It has been a busy couple weeks, with projects on top of projects keeping my students busy. They are building things for the Google Global Science Fair, conducting experiments for class and — most of all — working on the Group 4 Project [G4P]. The G4P is signature IB : interdisciplinary, international, and student-driven. We have groups of three designing and carrying out labs related to the theme of Energy. That means photosynthesis, yeast metabolism, calorimetry, and more.
My Bio/Chem colleague and I have been discussing lately the complex balance required to (a) set up students with good investigations that will feasibly work, while also (b) allowing them the freedom to design and make their own decisions. For the science fair, the balance is heavily toward (b), but for the G4P, we tend to include some (a). In two cases we provided the skeleton of a lab to groups after their own attempt fell flat.
Which brings me to birch trees. It is berzu sula time here in Latvia, and so we came up with an experiment involving birch trees and negative pressures. I can’t wait to see what the students come up with.
I picked up a bunch of rocket motors two years ago, but unfortunately my model rocket got lost during a winter launch last year. When a coworker asked me to do a rocket launch with a second-grade class, I knew I would need to improvise.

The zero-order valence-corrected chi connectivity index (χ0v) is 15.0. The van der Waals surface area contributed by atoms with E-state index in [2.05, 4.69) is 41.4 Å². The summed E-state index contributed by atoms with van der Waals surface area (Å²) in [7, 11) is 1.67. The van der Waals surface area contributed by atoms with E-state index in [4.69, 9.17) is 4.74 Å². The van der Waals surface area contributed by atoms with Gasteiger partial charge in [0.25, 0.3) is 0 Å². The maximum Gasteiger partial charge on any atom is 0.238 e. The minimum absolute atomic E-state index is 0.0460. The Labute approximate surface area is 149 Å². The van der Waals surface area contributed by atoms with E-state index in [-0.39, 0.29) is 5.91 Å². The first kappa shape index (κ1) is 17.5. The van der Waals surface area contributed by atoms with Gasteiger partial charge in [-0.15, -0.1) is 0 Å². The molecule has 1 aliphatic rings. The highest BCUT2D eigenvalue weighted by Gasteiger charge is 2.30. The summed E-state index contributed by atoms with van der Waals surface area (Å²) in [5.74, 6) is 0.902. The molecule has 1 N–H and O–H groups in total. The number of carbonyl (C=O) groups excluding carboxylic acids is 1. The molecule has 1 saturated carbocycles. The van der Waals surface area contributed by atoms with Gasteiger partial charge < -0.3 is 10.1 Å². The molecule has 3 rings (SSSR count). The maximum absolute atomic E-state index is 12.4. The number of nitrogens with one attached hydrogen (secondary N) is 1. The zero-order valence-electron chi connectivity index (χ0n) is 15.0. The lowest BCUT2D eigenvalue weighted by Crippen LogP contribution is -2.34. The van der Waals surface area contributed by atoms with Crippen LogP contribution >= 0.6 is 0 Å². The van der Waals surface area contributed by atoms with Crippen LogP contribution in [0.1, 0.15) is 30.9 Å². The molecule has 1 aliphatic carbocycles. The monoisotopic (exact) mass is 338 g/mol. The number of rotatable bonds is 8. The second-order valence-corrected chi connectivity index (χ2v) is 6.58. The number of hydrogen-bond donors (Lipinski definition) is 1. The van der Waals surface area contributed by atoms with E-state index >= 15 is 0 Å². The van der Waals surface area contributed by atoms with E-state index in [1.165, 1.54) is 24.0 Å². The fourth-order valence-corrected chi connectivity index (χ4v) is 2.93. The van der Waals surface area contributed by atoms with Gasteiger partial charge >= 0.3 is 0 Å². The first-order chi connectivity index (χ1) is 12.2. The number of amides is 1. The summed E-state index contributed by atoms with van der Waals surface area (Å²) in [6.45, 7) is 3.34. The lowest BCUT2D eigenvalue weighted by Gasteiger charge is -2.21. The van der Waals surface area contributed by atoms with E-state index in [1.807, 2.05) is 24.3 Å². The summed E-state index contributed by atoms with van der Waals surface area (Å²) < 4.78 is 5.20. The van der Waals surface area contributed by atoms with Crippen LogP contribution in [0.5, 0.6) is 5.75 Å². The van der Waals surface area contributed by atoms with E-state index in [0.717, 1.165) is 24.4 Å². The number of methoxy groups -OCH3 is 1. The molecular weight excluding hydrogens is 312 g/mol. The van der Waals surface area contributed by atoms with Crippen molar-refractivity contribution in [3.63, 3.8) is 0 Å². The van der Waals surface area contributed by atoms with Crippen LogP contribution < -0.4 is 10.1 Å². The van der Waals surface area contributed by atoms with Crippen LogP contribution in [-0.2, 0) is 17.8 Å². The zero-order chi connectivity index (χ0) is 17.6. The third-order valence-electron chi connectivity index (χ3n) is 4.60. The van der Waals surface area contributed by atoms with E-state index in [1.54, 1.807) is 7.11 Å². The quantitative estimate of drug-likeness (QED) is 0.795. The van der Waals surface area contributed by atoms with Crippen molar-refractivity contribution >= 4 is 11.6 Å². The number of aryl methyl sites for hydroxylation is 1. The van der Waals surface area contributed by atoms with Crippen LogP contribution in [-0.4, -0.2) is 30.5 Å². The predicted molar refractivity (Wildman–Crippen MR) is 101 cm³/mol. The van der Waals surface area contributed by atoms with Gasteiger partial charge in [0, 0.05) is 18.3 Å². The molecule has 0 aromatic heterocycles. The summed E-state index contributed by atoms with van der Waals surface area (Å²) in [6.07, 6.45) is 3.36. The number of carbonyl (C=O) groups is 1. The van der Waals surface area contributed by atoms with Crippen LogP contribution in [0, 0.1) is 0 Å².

The motors are B8-3s, which means they have a decent kick for their small size. I rolled some paper around couple motors to make a body, then made the cone (roll up a half-circle) and glued on some fins and a little tube for the rod of my launch pad. A small square of paper towel serves as wadding, and a strip of shopping bag will slow the descent after the ejection charge pops off the nosecone.
The fuses don’t fit very well, so I get plenty of misfires. On my second attempt, the rocket launched. The nosecone fell off and the rocket’s launch was unsteady, but otherwise uneventful. I wasn’t able to retrieve the body to see what sort of damage it sustained.
The major flaw with this design is the instability of weight distribution. The center of mass — essentially the motor — is too far down the tube, which means a small wobble gets amplified because the nose wobbles more than the bottom. I will attempt to fix this by adding a small amount of mass to the nose.
I have been collecting books that explore the physics of things. The aim is to have some references ready when my students start their individual projects (any maybe some extended essays) for the new IB physics curriculum.
The Physics of Hockey, by Hache, is probably my favourite (I am Canadian, after all!) but a student has it at the moment so it didn’t make the photo. Several of these books are written at a level to be quite accessible to a high school student, while also doing a good job with calculations, graphs, and tables of data.
I would like to write a book like this one day, but I don’t know what it would be about.